Anyone who knows Steve Jurvetson, a managing director of Draper Fisher Jurvetson, knows that he has a passion for rocketry.
He also has a passion for disruptive technology, and he can deliver a polished, albeit speedy, lecture. (The video is available after the jump.)
Last week, Jurvetson gave his perspective on the market opportunities in innovation and technology during a lecture at Stanford University. Topics discussed include what VCs look for, the necessity for market disruption, interdisciplinary solutions (particularly across the bio-nano life sciences and engineering fields), and advice for those interested in working in the venture community.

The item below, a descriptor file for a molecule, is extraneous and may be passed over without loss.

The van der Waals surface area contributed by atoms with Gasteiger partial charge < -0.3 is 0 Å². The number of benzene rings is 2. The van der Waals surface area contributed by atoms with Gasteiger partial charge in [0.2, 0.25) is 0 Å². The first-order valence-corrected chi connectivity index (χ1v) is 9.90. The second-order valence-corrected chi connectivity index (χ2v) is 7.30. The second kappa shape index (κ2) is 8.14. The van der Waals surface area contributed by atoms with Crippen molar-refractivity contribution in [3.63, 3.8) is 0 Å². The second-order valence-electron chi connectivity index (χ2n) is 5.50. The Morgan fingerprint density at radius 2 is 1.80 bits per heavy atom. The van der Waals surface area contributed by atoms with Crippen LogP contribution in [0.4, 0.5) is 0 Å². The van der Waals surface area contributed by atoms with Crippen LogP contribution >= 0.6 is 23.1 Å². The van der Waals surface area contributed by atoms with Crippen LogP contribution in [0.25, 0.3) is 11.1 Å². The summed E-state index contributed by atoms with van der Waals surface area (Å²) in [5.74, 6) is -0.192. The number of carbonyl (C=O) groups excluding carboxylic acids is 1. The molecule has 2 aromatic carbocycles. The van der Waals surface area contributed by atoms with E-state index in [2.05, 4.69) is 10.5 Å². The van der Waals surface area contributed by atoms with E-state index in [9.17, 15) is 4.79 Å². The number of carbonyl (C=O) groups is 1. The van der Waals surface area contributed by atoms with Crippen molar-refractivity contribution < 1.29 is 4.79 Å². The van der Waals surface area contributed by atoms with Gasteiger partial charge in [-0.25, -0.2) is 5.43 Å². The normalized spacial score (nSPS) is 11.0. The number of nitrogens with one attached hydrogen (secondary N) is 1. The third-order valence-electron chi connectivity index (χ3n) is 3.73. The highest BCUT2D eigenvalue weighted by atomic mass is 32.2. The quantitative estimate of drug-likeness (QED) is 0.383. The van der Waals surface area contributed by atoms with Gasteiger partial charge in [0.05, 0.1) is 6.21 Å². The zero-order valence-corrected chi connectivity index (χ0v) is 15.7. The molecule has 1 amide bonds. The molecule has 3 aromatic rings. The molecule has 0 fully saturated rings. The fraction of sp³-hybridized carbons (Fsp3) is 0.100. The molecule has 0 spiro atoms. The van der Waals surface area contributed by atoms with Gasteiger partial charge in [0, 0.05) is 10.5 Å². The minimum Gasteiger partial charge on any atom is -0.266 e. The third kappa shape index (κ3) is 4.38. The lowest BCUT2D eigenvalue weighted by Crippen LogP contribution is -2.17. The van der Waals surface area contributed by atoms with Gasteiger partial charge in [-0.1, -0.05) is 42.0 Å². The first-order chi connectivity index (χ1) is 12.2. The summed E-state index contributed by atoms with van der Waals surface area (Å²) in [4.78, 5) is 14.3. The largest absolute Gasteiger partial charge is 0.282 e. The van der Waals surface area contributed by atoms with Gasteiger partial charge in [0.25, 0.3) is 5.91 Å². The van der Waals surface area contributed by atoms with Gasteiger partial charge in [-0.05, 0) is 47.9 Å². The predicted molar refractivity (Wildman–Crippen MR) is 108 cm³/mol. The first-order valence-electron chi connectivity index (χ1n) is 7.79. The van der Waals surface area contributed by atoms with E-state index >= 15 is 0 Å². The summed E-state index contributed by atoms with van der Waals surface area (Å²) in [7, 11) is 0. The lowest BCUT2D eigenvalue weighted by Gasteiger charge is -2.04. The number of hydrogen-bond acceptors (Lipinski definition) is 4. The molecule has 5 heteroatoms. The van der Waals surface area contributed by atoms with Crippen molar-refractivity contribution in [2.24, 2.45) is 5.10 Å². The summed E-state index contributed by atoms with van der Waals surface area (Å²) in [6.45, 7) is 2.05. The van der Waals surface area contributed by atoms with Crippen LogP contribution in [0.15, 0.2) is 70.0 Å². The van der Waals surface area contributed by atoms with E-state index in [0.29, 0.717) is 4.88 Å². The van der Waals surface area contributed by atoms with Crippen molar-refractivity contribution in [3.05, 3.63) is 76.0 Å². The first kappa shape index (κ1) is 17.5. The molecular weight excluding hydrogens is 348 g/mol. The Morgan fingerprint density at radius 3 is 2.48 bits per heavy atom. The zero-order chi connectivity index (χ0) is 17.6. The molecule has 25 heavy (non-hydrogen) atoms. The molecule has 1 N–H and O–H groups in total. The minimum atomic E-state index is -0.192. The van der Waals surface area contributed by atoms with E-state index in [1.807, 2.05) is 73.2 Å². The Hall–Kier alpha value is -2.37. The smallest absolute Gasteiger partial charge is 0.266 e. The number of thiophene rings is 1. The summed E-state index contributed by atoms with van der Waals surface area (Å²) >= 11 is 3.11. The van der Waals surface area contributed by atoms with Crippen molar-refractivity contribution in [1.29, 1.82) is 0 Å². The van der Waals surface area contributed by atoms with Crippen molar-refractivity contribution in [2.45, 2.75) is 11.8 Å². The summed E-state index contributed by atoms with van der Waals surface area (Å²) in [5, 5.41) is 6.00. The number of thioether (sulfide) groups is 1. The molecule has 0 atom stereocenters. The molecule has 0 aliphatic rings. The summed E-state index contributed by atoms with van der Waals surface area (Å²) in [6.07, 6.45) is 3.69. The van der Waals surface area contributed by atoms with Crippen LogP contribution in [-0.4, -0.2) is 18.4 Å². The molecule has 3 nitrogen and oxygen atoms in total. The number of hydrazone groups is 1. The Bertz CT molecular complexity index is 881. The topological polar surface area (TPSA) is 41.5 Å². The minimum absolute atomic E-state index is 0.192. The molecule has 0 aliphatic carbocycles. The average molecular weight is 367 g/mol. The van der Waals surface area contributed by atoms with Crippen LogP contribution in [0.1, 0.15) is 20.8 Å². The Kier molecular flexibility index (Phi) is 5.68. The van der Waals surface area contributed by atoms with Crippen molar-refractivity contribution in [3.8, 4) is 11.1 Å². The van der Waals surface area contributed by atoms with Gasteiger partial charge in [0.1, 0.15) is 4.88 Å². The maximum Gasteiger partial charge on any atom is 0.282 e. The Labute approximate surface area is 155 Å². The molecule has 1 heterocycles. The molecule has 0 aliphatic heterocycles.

Jurvetson packed a lot of interesting topics into the hour-long talk, and I admit the gene talk completely flew over my head. But I liked his thoughts near the end, as he was fielding questions, when he said that his venture firm likes to foster diversity and look broadly for potential new hires.
In the early part of the video, he chatted a bit about what makes venture firms want to go after technology, as opposed to retail or service businesses.
“Most of the game-changing advancements in science come from left field,” he says.
As an example, Jurvetson talks some about Hotmail, the email service provider that Microsoft bought in 1997 for $400 million. DFJ seeded the company and Jurvetson gives a brief history lesson about it, including asking the question: “Where was Hotmail based?”
The answer is at 10:20 in the video.